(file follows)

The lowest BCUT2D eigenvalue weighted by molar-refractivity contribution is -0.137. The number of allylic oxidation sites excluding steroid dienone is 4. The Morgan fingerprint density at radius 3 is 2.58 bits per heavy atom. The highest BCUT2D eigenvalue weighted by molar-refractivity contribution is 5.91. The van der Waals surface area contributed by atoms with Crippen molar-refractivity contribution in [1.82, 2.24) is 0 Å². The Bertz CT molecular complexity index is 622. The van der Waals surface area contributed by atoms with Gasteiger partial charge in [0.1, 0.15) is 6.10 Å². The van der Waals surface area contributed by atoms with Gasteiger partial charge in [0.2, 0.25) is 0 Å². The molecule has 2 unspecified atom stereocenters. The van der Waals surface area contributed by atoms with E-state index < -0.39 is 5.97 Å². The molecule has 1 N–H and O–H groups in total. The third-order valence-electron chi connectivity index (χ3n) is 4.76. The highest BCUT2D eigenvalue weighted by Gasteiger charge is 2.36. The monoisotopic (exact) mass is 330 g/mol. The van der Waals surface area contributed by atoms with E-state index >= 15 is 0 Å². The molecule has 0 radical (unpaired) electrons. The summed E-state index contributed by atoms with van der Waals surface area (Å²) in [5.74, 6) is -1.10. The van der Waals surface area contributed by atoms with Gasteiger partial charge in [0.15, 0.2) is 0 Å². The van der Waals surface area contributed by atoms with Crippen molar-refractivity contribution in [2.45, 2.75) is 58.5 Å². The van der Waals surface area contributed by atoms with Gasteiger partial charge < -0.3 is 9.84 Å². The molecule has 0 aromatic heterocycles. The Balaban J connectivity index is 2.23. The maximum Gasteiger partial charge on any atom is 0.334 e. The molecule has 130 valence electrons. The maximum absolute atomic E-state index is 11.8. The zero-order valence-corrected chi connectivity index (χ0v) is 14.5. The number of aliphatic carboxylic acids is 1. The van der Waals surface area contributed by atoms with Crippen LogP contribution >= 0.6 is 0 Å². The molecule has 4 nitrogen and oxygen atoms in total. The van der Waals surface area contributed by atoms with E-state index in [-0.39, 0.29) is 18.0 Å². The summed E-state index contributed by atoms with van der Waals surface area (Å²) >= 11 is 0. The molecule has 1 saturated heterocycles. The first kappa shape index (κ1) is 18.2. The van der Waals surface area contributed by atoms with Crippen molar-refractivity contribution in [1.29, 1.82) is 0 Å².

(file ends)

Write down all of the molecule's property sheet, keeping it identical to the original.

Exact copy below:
The lowest BCUT2D eigenvalue weighted by molar-refractivity contribution is -0.137. The number of allylic oxidation sites excluding steroid dienone is 4. The Morgan fingerprint density at radius 3 is 2.58 bits per heavy atom. The highest BCUT2D eigenvalue weighted by molar-refractivity contribution is 5.91. The van der Waals surface area contributed by atoms with Crippen molar-refractivity contribution in [1.82, 2.24) is 0 Å². The Bertz CT molecular complexity index is 622. The van der Waals surface area contributed by atoms with Gasteiger partial charge in [0.1, 0.15) is 6.10 Å². The van der Waals surface area contributed by atoms with Gasteiger partial charge in [0.2, 0.25) is 0 Å². The molecule has 2 unspecified atom stereocenters. The van der Waals surface area contributed by atoms with E-state index < -0.39 is 5.97 Å². The molecule has 1 N–H and O–H groups in total. The third-order valence-electron chi connectivity index (χ3n) is 4.76. The highest BCUT2D eigenvalue weighted by Gasteiger charge is 2.36. The monoisotopic (exact) mass is 330 g/mol. The van der Waals surface area contributed by atoms with E-state index >= 15 is 0 Å². The molecule has 0 radical (unpaired) electrons. The summed E-state index contributed by atoms with van der Waals surface area (Å²) in [5.74, 6) is -1.10. The van der Waals surface area contributed by atoms with Gasteiger partial charge in [0.15, 0.2) is 0 Å². The van der Waals surface area contributed by atoms with Crippen molar-refractivity contribution in [2.45, 2.75) is 58.5 Å². The van der Waals surface area contributed by atoms with Gasteiger partial charge < -0.3 is 9.84 Å². The molecule has 0 aromatic heterocycles. The Balaban J connectivity index is 2.23. The maximum Gasteiger partial charge on any atom is 0.334 e. The molecule has 130 valence electrons. The maximum absolute atomic E-state index is 11.8. The zero-order valence-corrected chi connectivity index (χ0v) is 14.5. The number of aliphatic carboxylic acids is 1. The van der Waals surface area contributed by atoms with Crippen LogP contribution >= 0.6 is 0 Å². The molecule has 4 nitrogen and oxygen atoms in total. The van der Waals surface area contributed by atoms with E-state index in [-0.39, 0.29) is 18.0 Å². The summed E-state index contributed by atoms with van der Waals surface area (Å²) >= 11 is 0. The molecule has 1 saturated heterocycles. The first kappa shape index (κ1) is 18.2. The van der Waals surface area contributed by atoms with Crippen molar-refractivity contribution in [1.29, 1.82) is 0 Å².